Stuck in the snow, flu and the sound of bombing in the background: Franky van Hintum and Coen van Oosten look back on their ninth and “fiercest Ukraine trip so far’. The two french fries makers are back again from another mission in the war-torn country.
Collapsed bridges and the sound of explosions in the distant background, the videos shown by the fryers when they returned home are impressive. At Christmas time, the two again handed out some 9,500 French fries portions and 7,500 snacks to war victims.
The air alarm went off more often than ever
“Russia’s terrible attacks make many Ukrainians live in hell! We have seen that many people are really hungry because of that,” knows Franky van Hintum from Helmond. “One old woman told me crying that she had lost her house.”
It was the ninth time the duo headed to Ukraine with their mobile French fry cart. Several trips they stayed at the Polish-Ukrainian border, four times they actually entered the country of war. So too now: on December 18, they arrived in the western city of Lviv, and traveled on to Bucha and the Kharkov region, among others.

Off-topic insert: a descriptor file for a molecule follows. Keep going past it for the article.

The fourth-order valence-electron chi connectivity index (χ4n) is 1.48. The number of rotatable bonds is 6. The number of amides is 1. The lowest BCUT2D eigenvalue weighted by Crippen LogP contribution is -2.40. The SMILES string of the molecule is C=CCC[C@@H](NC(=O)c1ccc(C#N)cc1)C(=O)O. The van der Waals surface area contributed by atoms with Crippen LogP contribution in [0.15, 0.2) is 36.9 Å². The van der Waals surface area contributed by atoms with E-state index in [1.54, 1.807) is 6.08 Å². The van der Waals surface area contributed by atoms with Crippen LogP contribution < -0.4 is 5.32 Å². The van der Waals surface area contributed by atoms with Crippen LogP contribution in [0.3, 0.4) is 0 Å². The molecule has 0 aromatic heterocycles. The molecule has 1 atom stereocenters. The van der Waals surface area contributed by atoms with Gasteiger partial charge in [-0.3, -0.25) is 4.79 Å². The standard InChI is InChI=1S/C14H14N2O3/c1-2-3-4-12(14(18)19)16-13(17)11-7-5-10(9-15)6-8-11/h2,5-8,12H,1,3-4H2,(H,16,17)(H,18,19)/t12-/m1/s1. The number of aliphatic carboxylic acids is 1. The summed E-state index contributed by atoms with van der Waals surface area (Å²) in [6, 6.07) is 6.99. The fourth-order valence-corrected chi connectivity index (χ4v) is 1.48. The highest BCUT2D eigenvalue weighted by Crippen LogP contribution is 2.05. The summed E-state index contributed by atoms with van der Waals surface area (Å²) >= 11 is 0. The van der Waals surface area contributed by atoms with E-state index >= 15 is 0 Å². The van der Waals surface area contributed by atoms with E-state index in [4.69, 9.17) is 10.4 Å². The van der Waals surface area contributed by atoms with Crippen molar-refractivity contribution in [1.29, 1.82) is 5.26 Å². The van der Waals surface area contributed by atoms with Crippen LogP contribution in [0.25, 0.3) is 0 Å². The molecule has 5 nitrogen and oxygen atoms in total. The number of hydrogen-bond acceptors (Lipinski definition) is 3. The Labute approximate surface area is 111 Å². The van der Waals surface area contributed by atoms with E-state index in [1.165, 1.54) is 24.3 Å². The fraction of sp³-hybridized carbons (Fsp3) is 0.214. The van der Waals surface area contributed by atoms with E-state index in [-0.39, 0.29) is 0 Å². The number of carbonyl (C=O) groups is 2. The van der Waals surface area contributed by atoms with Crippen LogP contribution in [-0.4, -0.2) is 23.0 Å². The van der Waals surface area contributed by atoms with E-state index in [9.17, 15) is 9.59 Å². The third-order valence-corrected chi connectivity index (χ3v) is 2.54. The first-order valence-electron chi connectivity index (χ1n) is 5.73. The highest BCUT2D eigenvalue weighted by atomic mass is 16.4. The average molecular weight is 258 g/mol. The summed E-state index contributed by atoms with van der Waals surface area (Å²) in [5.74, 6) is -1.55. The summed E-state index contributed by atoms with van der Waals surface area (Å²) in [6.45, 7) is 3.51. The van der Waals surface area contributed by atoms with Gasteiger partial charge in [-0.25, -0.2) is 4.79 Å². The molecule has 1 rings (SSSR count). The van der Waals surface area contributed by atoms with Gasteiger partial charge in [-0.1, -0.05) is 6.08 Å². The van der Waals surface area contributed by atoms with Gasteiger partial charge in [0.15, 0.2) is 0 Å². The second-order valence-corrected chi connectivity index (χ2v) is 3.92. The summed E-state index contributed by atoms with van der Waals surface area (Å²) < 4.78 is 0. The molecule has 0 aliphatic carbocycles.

Alone and very far from home
The 54-year-old french fry baker spent days in bed while being in Ukraine, with the flu and therefore could not work “It was terrible. I felt very alone and far from home,” said Franky, still coughing slightly on the phone. “Fortunately, Coen saved the business and together with volunteers they managed to keep the stall running.”
The snow made the trip extra difficult. The fry duo got stuck several times with their heavy trailer. One time when they were on their way to a children’s home. “The roads were impassable,” says Coen van Oosten (50) from Waspik. “For a moment I thought we weren’t going to make it. Local residents pulled us out of the snow with tow trucks.” The two are full of stories after their trip. They have just been home for a few days. “At a military hospital, we handed out hundreds of sausages, candy and other treats. We also gave away 2,500 gifts.”
Thumbs up is addictive
Despite everything, the two companions look back on their adventure more than satisfied, especially with the reactions they received from refugees. Franky: “That’s something we can never feel in our normal lives. The smiles when we give people a snack or a gift, that’s indescribable.”
Their first trip was in March 2022 and the two are having a foundation with a website now: “The Franky and Coen into the Breach foundation’. They will take a rest for a few days before planning their next trip. “We want to go back again anyway,” Coen says determinedly. That won’t be until February at the earliest. “It’s never finished. The thumbs up are addictive.”
Source: Omroep Brabant